Vaso-occlusive crises (VOCs), the most common acutely painful complication of sickle cell disease (SCD), presumably cause bone infarction. In a preclinical study that exposed sickle cell mice to repeated hypoxia-reperfusion stress-to recapitulate VOCs-the mice over-expressed osteoclast-driven bone resorption markers and suppressed osteoblast-mediated bone formation markers. We hypothesize that bone infarction stems from ongoing hemolysis and inflammation incurred during VOCs, and that the extent of bone degradation can be approximated by increases in concentrations of bone resorption markers in the plasma or urine of adults with SCD. We measured urinary levels of cross-linked carboxyterminal telopeptide (CTX-1, a bone resorption marker) in 52 adults with SCD, both during and after resolution of VOCs. We now report on the association between urinary CTX-1 concentrations and serum markers of hemolysis and inflammation.


In the Sickle Cell Pain Markers (SCPM) study, adults with SCD were consecutively recruited from Tulane University Sickle Cell Center of Southern Louisiana (2008-2013). Blood and urine specimens were collected for laboratory analyses and symptoms assessed during vaso-occlusive pain crises (visit 1) and at recovery (visit 2). Self-reported symptoms were graded on a 0-10 scale (0=no symptoms, 10=worst symptoms). We restricted our analyses to subjects with complete data obtained at both visits. Three study participants were re-enrolled in SCPM, but only one subject completed data collection and was included in this analysis. We used paired t-tests and non-parametric Wilcoxon sign rank test to assess for between-visit differences in continuous variables and Fisher's exact test to monitor changes in categorical variables. Urinary CTX-1 concentrations, corrected for urine creatinine levels, were measured using enzyme-linked immunosorbent assays performed by the Research Laboratory Services, a core facility of Maine Medical Center Research Institute, Scarborough, ME. We then compared between-visit changes in urinary CTX-1 levels with changes in serum/plasma markers of hemolysis (hemoglobin, total bilirubin, lactate dehydrogenase and reticulocyte counts) and inflammation (white blood cell count, platelets, fibrinogen, C-reactive protein and erythrocyte sedimentation rates). All data were analyzed using R 3.5.1 software, and results presented in standard box plots, with slopes and 95% confidence intervals (CI).


Of the 52 adults enrolled in the SCPM study (62% female, 65% hemoglobin SS/ Sb-thalassemia, 35% hemoglobin SC), we analyzed paired data from 31 subjects (60%). The average duration between visits 1 and 2 was 22 days. Mean concentrations of urinary CTX-1-corrected for urine creatinine-significantly decreased from 3.43±1.95 μg/mmol during vaso-occlusive crises to 2.62±1.34 μg/mmol at recovery (Figure). We found a non-significant positive correlation between changes in urinary CTX-1 levels and days between visits (slope 0.048, 95% CI -0.025, 0.121, p-value 0.184). The correlations between changes in urinary CTX-1 concentration and serum/plasma markers of hemolysis and inflammation were not statistically significant. Secondary analyses of all laboratory markers showed significant increases in serum levels of hemoglobin and platelets between visits 1 and 2 (p<0.05). Pain scores significantly decreased, as expected, between visits; and, shortness of breath, fatigue, nausea and sleep significantly improved with resolution of pain crises.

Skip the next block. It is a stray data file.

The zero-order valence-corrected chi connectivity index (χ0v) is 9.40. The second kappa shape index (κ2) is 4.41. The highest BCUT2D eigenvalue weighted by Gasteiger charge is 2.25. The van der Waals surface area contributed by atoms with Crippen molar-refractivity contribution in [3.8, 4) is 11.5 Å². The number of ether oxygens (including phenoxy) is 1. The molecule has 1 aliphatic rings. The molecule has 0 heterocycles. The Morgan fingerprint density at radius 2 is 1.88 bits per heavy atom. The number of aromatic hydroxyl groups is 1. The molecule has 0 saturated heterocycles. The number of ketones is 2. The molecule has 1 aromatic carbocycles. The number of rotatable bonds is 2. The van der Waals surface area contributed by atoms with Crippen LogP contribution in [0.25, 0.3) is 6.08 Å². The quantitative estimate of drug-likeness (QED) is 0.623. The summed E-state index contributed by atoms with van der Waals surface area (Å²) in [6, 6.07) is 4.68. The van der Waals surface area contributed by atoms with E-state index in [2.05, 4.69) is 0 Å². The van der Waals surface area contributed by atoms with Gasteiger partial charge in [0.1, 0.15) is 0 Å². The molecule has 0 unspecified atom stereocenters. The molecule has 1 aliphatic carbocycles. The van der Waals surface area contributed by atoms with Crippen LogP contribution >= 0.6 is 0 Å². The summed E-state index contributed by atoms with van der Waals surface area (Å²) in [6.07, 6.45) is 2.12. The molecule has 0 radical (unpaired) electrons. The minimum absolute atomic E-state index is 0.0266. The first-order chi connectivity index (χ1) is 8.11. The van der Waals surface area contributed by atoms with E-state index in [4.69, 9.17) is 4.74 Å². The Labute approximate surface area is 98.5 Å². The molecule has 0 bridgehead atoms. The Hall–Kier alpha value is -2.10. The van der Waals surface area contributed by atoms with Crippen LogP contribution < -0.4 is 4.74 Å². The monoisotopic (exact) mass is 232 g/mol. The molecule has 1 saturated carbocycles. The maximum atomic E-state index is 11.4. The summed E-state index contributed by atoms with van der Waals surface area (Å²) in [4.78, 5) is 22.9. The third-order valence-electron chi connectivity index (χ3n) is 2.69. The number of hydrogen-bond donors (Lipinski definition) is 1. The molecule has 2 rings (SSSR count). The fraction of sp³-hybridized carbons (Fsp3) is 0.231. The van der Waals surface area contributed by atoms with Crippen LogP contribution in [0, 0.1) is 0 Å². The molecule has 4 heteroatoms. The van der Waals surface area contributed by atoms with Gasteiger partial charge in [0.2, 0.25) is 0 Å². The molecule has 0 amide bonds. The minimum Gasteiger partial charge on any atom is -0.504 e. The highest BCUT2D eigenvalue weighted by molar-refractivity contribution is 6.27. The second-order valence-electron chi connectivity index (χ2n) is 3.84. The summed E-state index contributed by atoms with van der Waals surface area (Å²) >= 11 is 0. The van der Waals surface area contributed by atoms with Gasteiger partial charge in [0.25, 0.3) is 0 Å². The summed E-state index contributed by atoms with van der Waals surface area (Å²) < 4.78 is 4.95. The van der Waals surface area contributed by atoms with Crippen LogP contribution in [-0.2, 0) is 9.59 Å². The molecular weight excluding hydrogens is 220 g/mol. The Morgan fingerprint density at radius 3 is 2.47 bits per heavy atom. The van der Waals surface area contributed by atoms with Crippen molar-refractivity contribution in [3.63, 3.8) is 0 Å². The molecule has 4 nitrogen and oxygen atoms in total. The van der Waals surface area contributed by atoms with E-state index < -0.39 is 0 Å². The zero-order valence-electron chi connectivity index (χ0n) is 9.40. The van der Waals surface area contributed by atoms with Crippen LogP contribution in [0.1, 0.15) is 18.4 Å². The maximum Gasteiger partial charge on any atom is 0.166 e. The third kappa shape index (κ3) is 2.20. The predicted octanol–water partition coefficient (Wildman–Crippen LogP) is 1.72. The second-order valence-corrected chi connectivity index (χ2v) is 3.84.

VOCs accelerate bone degradation in adults with SCD. CTX-1 has low intra-individual variability and can reliably approximate the extent of bone resorption that occur during pain crises. The small sample size (n=31 pairs) likely limited our ability to detect a significant association between changes in urinary CTX-1 concentrations and changes in serum/plasma markers of hemolysis and inflammation. Additional studies are required to better understand how CTX-1 concentrations-relative to bone formation markers e.g., bone-specific alkaline phosphatase-can be used to monitor immediate and long-term deleterious effects of recurrent VOCs on the bones of adults with SCD.


No relevant conflicts of interest to declare.

Author notes


Asterisk with author names denotes non-ASH members.